by Maryanne Graham, Executive General Manager of Corporate Affairs at Western Sydney International (Nancy-Bird Walton) Airport.
An Indigenous advisory firm will guide Western Sydney Airport’s comprehensive masterplan for Aboriginal engagement – the first of its kind for a major infrastructure project in Australia.
For several years now, our nation has experienced an extraordinary infrastructure boom.
With cranes dominating the skylines of our major cities, the delivery of new rail lines, roads and tunnels, hospitals and learning centres is happening at an unprecedented pace.
As a greenfield airport, Western Sydney Airport is leading the charge. With 22 million cubic metres of earth to be moved, we have embarked on one of the nation’s biggest ever earthmoving projects – and that is just the start.
Building an airport that will transform what is now hilly paddocks into an airport city, creating hundreds of thousands of jobs, generating the development of new communities, industries and untold economic and educational opportunities, is a historic, once-in-a-generation prospect.
With it comes great expectations for improved social inclusion and sustainable prosperity for the people of Greater Western Sydney.
That is why we’ve partnered with Aboriginal advisory firm, Enable, to assist us in delivering our targets and setting new benchmarks for Aboriginal engagement across the project.
A masterplan for Aboriginal engagement
Enable is the brainchild of businessman and Sydney Swans legend, Michael O’Loughlin, and his mentor and long-time friend, James Gallichan. The pair also co-founded the GO Foundation in 2009 with 2014 Australian of the Year, Adam Goodes.
While the GO Foundation focuses on empowering young Aboriginal Australians to achieve their potential by providing mentoring, leadership, networks and support, Enable is about creating meaningful engagement between Aboriginal Australians and corporate and government entities in order to create opportunities for collaboration across all aspects of business and community.
While it is now a requirement for major infrastructure projects to have employment targets for Aboriginal workers, Western Sydney Airport is taking the unique step of creating a business-wide masterplan for Aboriginal engagement across all aspects of the project.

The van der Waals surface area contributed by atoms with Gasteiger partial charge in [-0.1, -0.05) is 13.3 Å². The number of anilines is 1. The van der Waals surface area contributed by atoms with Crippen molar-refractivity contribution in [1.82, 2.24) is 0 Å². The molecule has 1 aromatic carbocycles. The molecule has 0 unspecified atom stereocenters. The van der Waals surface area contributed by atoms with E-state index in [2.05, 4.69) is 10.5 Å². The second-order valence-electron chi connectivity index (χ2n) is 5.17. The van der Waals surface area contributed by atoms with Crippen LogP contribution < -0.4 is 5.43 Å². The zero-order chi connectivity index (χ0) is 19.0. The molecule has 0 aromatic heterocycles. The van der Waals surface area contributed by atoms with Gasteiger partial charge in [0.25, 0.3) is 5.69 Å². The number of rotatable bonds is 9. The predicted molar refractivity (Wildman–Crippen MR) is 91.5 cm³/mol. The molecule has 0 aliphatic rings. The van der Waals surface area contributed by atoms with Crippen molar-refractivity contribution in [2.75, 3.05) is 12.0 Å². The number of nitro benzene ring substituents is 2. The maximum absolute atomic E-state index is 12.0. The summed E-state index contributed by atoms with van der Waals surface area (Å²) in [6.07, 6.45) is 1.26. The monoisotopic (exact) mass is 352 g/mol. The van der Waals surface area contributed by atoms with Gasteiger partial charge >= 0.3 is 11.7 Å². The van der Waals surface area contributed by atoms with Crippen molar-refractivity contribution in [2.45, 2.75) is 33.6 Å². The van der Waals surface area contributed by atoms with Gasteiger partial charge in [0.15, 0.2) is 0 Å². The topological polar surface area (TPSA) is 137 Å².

We will be working with Enable to ensure that all pillars of our business – from jobs and procurement, to airport design and consultation – are undertaken in a collaborative and considered way with Aboriginal Australians.
This partnership will be critical as we work towards achieving the targets of our Indigenous Participation Plan and as we develop and implement our Reconciliation Action Plan.
Ensuring meaningful community engagement
Greater Western Sydney is home to one of the largest Indigenous communities in Australia and we have strong targets in place to ensure our first Australians have the opportunity to help shape Western Sydney Airport.
Enable will work with the local Darug people as well as other Aboriginal stakeholders to coordinate Aboriginal engagement across all aspects of the company including cultural heritage, employment, training, education, sustainability and reporting.
This comprehensive masterplan is the first of its kind for a major infrastructure project in Australia – we are setting a new standard for how Aboriginal Australians should be engaged.
WSA is an Australian Government-owned company and the collaboration with Enable reflects the Commonwealth’s position in relation to Indigenous targets and supporting Aboriginal Australians. The Commonwealth has already committed to a 2.4 per cent Indigenous employment target for all construction projects in the Western City District.
More specifically, in relation to the Airport, at least three per cent of all contracts during the construction of the airport will be with Indigenous firms. The alignment of the Commonwealth and WSA reflects the commitment to engagement with the Aboriginal community, not only with the development of this airport but broader construction across Western Sydney.
Building new pathways for Indigenous Australians
Aboriginal stakeholders have already had close involvement in the project throughout the development of the Airport Plan and Environmental Impact Statement process and have undertaken the first stage of surveying and salvaging artefacts from the site.
The Commonwealth Department of Infrastructure, Regional Development and Cities and Western Sydney Airport have held regular Aboriginal Stakeholder Engagement forums and we are delighted to be working closely with the local Darug people who performed a smoking ceremony on the airport site to help prepare it for construction last year.
A lot has been done to build a respectful, long-term partnership to engage the Aboriginal community with the airport project and ensure Aboriginal cultural heritage is represented and respected.
Our commitment to leading meaningful participation, building new pathways for advancing Aboriginal engagement and providing meaningful educational and career opportunities is in its infancy but we will be striving to set a new benchmark and look forward to seeing the evolution of our approach over the next decade and beyond.
View more information about Enable here.